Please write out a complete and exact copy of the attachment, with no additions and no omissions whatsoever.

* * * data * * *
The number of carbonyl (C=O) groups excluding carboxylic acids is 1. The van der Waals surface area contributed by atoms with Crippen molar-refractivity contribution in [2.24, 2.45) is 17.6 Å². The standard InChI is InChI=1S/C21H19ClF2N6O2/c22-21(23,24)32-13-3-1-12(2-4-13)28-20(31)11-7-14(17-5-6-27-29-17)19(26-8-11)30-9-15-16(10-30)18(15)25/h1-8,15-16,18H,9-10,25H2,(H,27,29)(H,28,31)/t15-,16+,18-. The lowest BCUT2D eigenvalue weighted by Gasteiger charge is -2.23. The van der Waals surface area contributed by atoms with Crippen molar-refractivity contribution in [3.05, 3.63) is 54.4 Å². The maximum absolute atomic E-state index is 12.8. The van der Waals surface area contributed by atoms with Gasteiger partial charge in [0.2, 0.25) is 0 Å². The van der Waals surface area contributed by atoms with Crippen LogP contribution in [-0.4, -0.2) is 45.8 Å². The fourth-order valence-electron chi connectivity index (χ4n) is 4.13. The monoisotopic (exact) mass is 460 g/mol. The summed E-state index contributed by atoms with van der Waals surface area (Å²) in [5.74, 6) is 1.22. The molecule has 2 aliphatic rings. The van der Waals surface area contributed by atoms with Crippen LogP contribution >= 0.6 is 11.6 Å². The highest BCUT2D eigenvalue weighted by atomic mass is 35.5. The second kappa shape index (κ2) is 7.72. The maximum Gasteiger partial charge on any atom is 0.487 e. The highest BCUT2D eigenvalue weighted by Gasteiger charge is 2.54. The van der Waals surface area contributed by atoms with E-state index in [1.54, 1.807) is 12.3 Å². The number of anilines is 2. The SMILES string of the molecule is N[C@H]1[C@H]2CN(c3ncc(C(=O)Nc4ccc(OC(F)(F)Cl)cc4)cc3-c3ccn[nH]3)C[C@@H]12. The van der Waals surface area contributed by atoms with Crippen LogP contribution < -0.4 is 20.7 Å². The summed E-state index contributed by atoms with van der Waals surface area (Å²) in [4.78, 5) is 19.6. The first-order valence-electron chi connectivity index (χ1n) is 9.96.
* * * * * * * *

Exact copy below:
The number of carbonyl (C=O) groups excluding carboxylic acids is 1. The van der Waals surface area contributed by atoms with Crippen molar-refractivity contribution in [2.24, 2.45) is 17.6 Å². The standard InChI is InChI=1S/C21H19ClF2N6O2/c22-21(23,24)32-13-3-1-12(2-4-13)28-20(31)11-7-14(17-5-6-27-29-17)19(26-8-11)30-9-15-16(10-30)18(15)25/h1-8,15-16,18H,9-10,25H2,(H,27,29)(H,28,31)/t15-,16+,18-. The lowest BCUT2D eigenvalue weighted by Gasteiger charge is -2.23. The van der Waals surface area contributed by atoms with Crippen molar-refractivity contribution in [3.05, 3.63) is 54.4 Å². The maximum absolute atomic E-state index is 12.8. The van der Waals surface area contributed by atoms with Gasteiger partial charge in [0.2, 0.25) is 0 Å². The van der Waals surface area contributed by atoms with Crippen LogP contribution in [-0.4, -0.2) is 45.8 Å². The fourth-order valence-electron chi connectivity index (χ4n) is 4.13. The monoisotopic (exact) mass is 460 g/mol. The summed E-state index contributed by atoms with van der Waals surface area (Å²) in [5.74, 6) is 1.22. The molecule has 2 aliphatic rings. The van der Waals surface area contributed by atoms with Crippen LogP contribution >= 0.6 is 11.6 Å². The highest BCUT2D eigenvalue weighted by atomic mass is 35.5. The second kappa shape index (κ2) is 7.72. The maximum Gasteiger partial charge on any atom is 0.487 e. The highest BCUT2D eigenvalue weighted by Gasteiger charge is 2.54. The van der Waals surface area contributed by atoms with E-state index in [1.54, 1.807) is 12.3 Å². The number of anilines is 2. The SMILES string of the molecule is N[C@H]1[C@H]2CN(c3ncc(C(=O)Nc4ccc(OC(F)(F)Cl)cc4)cc3-c3ccn[nH]3)C[C@@H]12. The van der Waals surface area contributed by atoms with Crippen LogP contribution < -0.4 is 20.7 Å². The summed E-state index contributed by atoms with van der Waals surface area (Å²) in [4.78, 5) is 19.6. The first-order valence-electron chi connectivity index (χ1n) is 9.96.